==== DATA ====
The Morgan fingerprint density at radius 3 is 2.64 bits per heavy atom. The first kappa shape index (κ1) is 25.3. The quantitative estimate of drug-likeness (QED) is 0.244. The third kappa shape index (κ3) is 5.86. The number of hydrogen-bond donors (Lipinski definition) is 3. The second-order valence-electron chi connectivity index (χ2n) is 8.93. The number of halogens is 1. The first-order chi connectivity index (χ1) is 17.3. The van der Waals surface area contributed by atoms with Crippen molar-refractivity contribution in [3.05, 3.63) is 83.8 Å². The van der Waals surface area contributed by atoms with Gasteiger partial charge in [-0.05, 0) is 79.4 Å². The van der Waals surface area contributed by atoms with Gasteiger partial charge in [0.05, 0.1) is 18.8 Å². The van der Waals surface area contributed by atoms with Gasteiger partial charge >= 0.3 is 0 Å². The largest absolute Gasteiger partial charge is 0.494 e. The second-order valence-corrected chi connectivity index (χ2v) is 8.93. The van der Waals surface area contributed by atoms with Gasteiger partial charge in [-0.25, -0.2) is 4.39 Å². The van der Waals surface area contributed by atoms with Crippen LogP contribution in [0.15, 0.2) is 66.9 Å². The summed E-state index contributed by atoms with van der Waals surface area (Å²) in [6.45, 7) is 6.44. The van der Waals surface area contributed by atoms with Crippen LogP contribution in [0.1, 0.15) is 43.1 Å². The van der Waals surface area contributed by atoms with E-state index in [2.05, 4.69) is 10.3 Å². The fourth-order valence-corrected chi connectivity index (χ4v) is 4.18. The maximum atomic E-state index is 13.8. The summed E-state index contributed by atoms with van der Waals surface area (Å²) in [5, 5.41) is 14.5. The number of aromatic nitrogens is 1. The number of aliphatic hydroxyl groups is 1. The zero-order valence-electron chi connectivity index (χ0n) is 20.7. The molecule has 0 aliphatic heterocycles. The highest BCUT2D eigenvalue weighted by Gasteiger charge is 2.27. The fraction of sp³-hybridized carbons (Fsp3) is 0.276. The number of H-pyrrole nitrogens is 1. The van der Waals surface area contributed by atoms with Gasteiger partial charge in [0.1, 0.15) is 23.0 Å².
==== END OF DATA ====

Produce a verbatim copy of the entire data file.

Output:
The Morgan fingerprint density at radius 3 is 2.64 bits per heavy atom. The first kappa shape index (κ1) is 25.3. The quantitative estimate of drug-likeness (QED) is 0.244. The third kappa shape index (κ3) is 5.86. The number of hydrogen-bond donors (Lipinski definition) is 3. The second-order valence-electron chi connectivity index (χ2n) is 8.93. The number of halogens is 1. The first-order chi connectivity index (χ1) is 17.3. The van der Waals surface area contributed by atoms with Crippen molar-refractivity contribution in [3.05, 3.63) is 83.8 Å². The van der Waals surface area contributed by atoms with Gasteiger partial charge in [-0.05, 0) is 79.4 Å². The van der Waals surface area contributed by atoms with Gasteiger partial charge in [0.05, 0.1) is 18.8 Å². The van der Waals surface area contributed by atoms with Gasteiger partial charge >= 0.3 is 0 Å². The largest absolute Gasteiger partial charge is 0.494 e. The second-order valence-corrected chi connectivity index (χ2v) is 8.93. The van der Waals surface area contributed by atoms with Gasteiger partial charge in [-0.25, -0.2) is 4.39 Å². The van der Waals surface area contributed by atoms with Crippen LogP contribution in [0.15, 0.2) is 66.9 Å². The summed E-state index contributed by atoms with van der Waals surface area (Å²) in [6.45, 7) is 6.44. The van der Waals surface area contributed by atoms with Crippen LogP contribution in [0.1, 0.15) is 43.1 Å². The van der Waals surface area contributed by atoms with E-state index in [2.05, 4.69) is 10.3 Å². The fourth-order valence-corrected chi connectivity index (χ4v) is 4.18. The maximum atomic E-state index is 13.8. The summed E-state index contributed by atoms with van der Waals surface area (Å²) in [5, 5.41) is 14.5. The number of aromatic nitrogens is 1. The number of aliphatic hydroxyl groups is 1. The zero-order valence-electron chi connectivity index (χ0n) is 20.7. The molecule has 0 aliphatic heterocycles. The highest BCUT2D eigenvalue weighted by Gasteiger charge is 2.27. The fraction of sp³-hybridized carbons (Fsp3) is 0.276. The number of H-pyrrole nitrogens is 1. The van der Waals surface area contributed by atoms with Gasteiger partial charge in [0.1, 0.15) is 23.0 Å².